It’s a largely circulated folk legend that some Native American tribes believe if you take a person’s picture, you take a part of their soul. While I’m not inclined to believe that a part of the soul is actually taken into a photograph, an image captured on film does encapsulate the essence of the subject, and transforms this essence into something that is personal and ephemeral as well as universal and timeless.
In Michael Powell’s Peeping Tom, Mark Lewis (Karlheinz Böhm), an aspiring filmmaker and prolific serial killer, seeks to capture the most primal human emotion on film: fear of death. What sets Mark apart from the majority of serial killers is that he appears ambivalent to the prospect of being caught. He chooses victims that are easily connected to him, and doesn’t care that he is seen with them right before they die. His sole concern is to film his obsession. In the middle of his project, he befriends and eventually begins courting a young woman who is a tenant in his building, Helen (Anna Massey). Helen is an outgoing young woman, who’s intrigued by the introverted Mark. As Mark and Helen’s relationship grows, Mark reveals how his father was a famous psychologist who would film experiments conducted on Mark as he grew up. His father’s most famous experiment was to induce fear in Mark and film his reactions. This seems to have sparked Mark’s adult, fanatic obsession. Helen lives with her blind mother, who seems to be the only one who suspects that something is not quite right with Mark. As the film progresses, it becomes harder and harder for Mark to hide his project, and he eventually is found out.
It is easy to look at Peeping Tom through the lens of feminist criticism. After all, Laura Mulvey’s primary thesis is that mainstream cinema is shot through a male gaze. When Mark kills his victims, we are shown the camera’s point of view, the look of abject terror on the female victim’s face as she is being stabbed to death by the raised leg of a tripod with a knife at the end.
The visual metaphor here is obvious. The male gaze demands its sacrifice, and the women seem eager to be that sacrifice; none of the victims attempt to fight back despite the fact that it’s not hard to flee from a man who’s wielding a camera with a tripod. The only woman who fights back is Helen’s mother, whose blindness frees her from the captivation of Mark’s camera.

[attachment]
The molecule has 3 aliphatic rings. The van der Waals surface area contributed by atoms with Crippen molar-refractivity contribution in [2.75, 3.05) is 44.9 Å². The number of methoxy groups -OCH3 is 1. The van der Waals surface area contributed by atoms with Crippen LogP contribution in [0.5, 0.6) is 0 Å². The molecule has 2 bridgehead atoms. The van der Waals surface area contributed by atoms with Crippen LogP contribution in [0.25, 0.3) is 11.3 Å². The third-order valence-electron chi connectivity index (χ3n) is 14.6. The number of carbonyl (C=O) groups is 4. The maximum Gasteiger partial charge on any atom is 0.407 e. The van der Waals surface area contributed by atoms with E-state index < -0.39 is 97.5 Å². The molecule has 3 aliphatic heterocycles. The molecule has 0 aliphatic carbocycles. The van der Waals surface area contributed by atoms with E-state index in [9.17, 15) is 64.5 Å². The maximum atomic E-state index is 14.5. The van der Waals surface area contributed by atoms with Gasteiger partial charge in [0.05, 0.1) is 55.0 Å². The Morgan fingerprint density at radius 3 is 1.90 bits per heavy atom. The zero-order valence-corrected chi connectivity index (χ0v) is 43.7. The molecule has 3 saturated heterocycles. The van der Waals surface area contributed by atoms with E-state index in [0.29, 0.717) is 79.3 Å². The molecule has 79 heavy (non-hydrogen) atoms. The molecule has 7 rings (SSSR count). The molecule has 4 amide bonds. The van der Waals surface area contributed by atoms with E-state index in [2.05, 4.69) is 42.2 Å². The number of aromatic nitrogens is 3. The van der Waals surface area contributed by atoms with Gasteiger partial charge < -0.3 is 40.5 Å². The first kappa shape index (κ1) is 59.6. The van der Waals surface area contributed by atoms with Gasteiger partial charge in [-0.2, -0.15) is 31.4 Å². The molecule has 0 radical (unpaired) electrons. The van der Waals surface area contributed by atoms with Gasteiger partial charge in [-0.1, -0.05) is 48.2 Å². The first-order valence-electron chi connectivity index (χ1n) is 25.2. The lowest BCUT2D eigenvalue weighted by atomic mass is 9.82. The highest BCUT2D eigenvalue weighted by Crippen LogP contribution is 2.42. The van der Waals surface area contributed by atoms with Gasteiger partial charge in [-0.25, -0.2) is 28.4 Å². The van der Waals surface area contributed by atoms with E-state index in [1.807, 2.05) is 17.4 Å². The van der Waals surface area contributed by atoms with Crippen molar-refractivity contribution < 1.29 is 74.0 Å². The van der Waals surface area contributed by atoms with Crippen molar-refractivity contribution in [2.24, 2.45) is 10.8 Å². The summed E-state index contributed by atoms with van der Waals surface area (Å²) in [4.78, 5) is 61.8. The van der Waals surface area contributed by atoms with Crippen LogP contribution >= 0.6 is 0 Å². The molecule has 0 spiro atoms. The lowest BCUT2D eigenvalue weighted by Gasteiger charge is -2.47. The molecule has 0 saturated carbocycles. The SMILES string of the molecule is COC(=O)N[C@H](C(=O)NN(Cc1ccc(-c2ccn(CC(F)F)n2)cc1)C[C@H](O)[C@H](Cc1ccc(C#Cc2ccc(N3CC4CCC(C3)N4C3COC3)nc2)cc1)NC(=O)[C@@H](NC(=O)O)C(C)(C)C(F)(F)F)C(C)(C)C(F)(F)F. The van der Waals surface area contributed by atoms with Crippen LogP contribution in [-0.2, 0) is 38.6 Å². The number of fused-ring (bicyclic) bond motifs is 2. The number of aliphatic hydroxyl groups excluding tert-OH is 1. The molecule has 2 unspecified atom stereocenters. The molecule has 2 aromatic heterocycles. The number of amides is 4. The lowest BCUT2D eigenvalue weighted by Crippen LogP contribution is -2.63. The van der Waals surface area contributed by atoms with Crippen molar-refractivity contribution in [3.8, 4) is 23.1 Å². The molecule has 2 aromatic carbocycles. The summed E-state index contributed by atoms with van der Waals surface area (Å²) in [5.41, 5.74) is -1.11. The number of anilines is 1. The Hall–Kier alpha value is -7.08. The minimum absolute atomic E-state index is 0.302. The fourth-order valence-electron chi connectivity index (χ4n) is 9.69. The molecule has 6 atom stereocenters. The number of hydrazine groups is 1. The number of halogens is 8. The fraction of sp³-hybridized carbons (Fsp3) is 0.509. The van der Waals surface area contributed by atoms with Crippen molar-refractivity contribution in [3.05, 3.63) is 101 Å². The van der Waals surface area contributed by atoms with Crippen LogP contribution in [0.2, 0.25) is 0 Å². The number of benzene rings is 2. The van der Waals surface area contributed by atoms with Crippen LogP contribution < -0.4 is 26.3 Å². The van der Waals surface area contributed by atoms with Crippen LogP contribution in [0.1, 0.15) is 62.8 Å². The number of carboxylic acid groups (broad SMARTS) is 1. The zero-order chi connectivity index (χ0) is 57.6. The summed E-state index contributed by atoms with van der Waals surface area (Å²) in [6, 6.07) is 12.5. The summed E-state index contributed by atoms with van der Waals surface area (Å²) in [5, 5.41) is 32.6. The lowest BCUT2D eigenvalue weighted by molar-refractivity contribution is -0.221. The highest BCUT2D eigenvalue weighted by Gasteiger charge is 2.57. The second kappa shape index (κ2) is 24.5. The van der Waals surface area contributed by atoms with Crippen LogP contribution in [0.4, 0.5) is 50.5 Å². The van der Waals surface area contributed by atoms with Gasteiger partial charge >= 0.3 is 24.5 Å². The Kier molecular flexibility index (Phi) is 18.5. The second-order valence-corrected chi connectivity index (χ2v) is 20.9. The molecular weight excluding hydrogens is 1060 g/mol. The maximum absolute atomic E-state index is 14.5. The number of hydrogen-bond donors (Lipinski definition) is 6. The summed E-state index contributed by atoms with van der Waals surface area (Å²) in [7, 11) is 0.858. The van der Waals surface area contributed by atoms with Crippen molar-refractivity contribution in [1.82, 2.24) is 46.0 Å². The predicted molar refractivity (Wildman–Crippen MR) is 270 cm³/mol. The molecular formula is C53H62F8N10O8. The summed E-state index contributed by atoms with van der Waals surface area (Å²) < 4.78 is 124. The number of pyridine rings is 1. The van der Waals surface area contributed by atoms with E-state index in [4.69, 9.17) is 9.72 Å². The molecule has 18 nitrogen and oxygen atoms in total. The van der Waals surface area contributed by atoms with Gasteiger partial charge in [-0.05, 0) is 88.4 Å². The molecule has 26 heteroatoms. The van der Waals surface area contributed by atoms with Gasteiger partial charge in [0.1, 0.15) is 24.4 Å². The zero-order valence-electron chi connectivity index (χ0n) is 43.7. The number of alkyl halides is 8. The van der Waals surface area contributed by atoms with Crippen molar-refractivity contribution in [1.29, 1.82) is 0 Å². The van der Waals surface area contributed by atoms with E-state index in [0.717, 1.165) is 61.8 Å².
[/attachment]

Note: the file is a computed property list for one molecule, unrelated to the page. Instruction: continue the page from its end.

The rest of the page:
Despite this rather easy feminist reading of the film, I feel the analysis is incomplete. Yes, obviously misogyny plays a role in the crime, but there is more to Mark’s serial killings. First, what is the point of Mark’s crime? The film hints that it might be sexually based—the name Peeping Tom, the discussion of scopophilia and voyeurism—however, beyond this circumstantial evidence, Mark does not seem to gain any sexual pleasure from his crimes. His crimes are hardly voyeuristic; all of his victims know they are being watched. He seems completely bored with shooting pornography, and there is nothing sexual about the way he kills his victims. Rather, it appears that Mark is trying to rationalize the fear that he experienced from his father’s experiments, his socialization was one based on voyeurism and fear, therefore he connects to people through the fear of death. This is why his relationship with Helen seems so odd; they have no real connection. More than anything, it serves as a way to humanize him, make him appear more as a victim of his father’s experiments rather than a complete psychopath.
Helen is the archetypal “beauty” figure, she can see past Micheal’s beastly nature to the man beneath. Still, because Mark cannot photograph Helen, he can never truly get close to her. She stands as a mythic figure to him, his salvation that is within sight but never within grasp. [BEWARE SPOILERS] In the end, Mark comes full circle and commits suicide as the police surround his apartment by running towards his knife-tripod hybrid as the movie camera rolls and other cameras snap him in his flight towards death. The mirror that has shown his victims their faces as they died reflects his face; Mark was his own subject all along.
At its core, Peeping Tom is about how film is a two-way mirror; not only does it show the subject but it also reflects the filmmaker. Mark films his victims to try and overcome his own fear of death, but in the end his film only reflects how he cannot escape his overwhelming phobia. The entire project culminates in his final shot, a perfectly timed spring towards death, impaled on his own tripod. Film is a medium that attempts to make the ephemeral permanent, and yet in the end it serves as the ultimate testament to our impermanence.
By Theo Estes 3/21/11